Questions which are frequently asked with reference to labour law issues
Service of a notice of termination by way of registered mail with personal delivery is not normally recommended, as the registered letter is not deemed to have been effectively and validly served and received, if and when such notice is merely dropped in the mail box, but only at the moment where such registered mail is actually picked up at the post office collecting point.
In order to safeguard timely receipt, the employer should, as far as this is possible, personally hand the notice of termination over to the employee and have the employee acknowledge receipt of this notice of termination on the copy of the same - with indication of date.
As it happens quite frequently that employees refuse to confirm receipt of the notice of termination in writing for the reason that they believe that they thus acknowledge the termination as being legally valid, it is recommended that another staff member be requested to be present as a witness for the fact that the notice of termination of the employment has in fact been handed over to the person concerned.
If there is no possibility to hand the notice of termination over to the employee in the presence of a witness or witnesses, it is recommended to have the notice of termination delivered by a carrier. In order to obtain a proper documentation of evidential value for the due and timely receipt of the notice of termination for purposes of potential future judicial proceedings which are aimed at achieving protection against the employee’s dismissal, the carrier ought to write a record certifying such delivery.
It goes without saying that the employer does have a liability in relation to its employees when it comes to damage to property and financial loss which was caused by the employer’s fault. Over and above that the employer may have a so-called absolute liability concerning damage which was caused for the employee as a consequence of the use of an employee’s private property for purposes of the company’s risk-involving business operations.In these cases the employer is liable regardless of fault on the employer’s part, as this is to be seen from the viewpoint of a reimbursement of expenses or indemnity (Section 60 of the German Civil Code).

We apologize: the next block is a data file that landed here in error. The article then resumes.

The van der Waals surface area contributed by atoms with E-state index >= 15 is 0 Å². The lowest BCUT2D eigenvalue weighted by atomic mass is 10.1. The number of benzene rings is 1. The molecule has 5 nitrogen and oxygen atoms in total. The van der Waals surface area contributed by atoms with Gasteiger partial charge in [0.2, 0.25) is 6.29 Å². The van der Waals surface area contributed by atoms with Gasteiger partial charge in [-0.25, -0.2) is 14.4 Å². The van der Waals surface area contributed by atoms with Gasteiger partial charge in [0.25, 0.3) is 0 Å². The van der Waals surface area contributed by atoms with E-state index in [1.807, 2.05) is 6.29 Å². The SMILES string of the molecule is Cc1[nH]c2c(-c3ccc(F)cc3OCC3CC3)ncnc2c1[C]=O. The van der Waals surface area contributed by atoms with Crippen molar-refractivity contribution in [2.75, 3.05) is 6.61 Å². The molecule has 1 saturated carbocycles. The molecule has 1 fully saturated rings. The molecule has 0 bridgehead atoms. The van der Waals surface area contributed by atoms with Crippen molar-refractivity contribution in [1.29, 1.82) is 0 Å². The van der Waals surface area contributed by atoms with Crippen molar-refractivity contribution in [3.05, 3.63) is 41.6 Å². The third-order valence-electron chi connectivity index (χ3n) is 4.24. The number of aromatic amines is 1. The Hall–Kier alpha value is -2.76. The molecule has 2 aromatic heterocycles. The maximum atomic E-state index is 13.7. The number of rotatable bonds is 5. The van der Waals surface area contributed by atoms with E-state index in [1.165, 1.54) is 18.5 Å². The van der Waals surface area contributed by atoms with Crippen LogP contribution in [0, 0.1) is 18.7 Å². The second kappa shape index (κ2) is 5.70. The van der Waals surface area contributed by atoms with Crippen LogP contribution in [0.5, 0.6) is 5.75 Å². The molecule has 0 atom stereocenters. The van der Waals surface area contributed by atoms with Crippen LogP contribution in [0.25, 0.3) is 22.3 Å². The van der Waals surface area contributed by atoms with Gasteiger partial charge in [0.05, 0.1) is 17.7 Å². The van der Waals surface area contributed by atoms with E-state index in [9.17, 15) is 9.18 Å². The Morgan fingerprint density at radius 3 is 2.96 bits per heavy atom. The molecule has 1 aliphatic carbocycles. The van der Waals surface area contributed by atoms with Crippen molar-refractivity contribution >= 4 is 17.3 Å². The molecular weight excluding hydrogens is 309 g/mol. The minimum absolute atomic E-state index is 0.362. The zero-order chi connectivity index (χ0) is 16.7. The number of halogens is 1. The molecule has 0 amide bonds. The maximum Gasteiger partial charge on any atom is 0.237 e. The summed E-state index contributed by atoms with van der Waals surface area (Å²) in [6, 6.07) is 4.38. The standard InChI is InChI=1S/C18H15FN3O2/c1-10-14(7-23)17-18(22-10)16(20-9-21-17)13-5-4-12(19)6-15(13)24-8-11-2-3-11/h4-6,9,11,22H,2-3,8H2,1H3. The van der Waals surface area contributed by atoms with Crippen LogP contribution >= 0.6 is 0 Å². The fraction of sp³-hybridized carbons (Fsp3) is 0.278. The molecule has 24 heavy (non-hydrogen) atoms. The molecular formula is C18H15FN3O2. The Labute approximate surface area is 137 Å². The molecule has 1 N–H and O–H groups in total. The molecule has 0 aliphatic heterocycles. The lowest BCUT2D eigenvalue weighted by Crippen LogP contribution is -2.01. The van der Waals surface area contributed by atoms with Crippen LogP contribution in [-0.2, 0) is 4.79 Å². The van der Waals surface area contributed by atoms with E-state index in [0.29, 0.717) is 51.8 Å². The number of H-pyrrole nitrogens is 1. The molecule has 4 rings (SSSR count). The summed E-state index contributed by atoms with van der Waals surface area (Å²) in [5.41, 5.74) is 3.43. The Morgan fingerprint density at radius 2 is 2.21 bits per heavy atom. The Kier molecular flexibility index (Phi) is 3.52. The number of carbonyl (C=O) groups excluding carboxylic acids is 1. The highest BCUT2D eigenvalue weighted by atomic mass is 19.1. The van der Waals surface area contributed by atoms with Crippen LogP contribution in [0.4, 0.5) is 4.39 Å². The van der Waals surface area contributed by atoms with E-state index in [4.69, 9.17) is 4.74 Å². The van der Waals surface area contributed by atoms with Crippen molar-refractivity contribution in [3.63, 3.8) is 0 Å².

According to the standards stipulated by the rulings of the Federal German Labor Court it is held that the employer has an absolute liability in those cases where the damage concerned is not part of the employee’s general life risks (e.g. damage done to clothing, spectacles or watch while employee is engaged in work), but rather of the company’s risk-involving business operations (in cases where the use of the employee’s property is work-induced, i.e. where the damage is caused as and while such work is or was performed).
It is under the aspects of absolute liability that the employer also has to reimburse any such damage which was caused to the employee’s private motor vehicle by an accident which was not due to the employee’s fault, if such vehicle was used with the employer’s consent in the field of operations of the latter. It is deemed to be such a use which is within the employer’s field of operations if an employee would have had to use a vehicle of his own and would thus have had to bear the appurtenant risk of an accident and if the employer would have had to use his own vehicle and would thus have had to bear the risk of an accident of the same, if it were not for the use of the employee’s vehicle (Federal German Labor Court 14. Dec. 1995 – 8 AZR 875/949.
Jurisprudence has it, however, that there is no such thing as the employer’s liability to indemnify the employee if the employee has to personally pay for the damage for the reason that the employee receives a specific indemnity as an adequate compensation for the risks involved in the use of his or her own vehicle.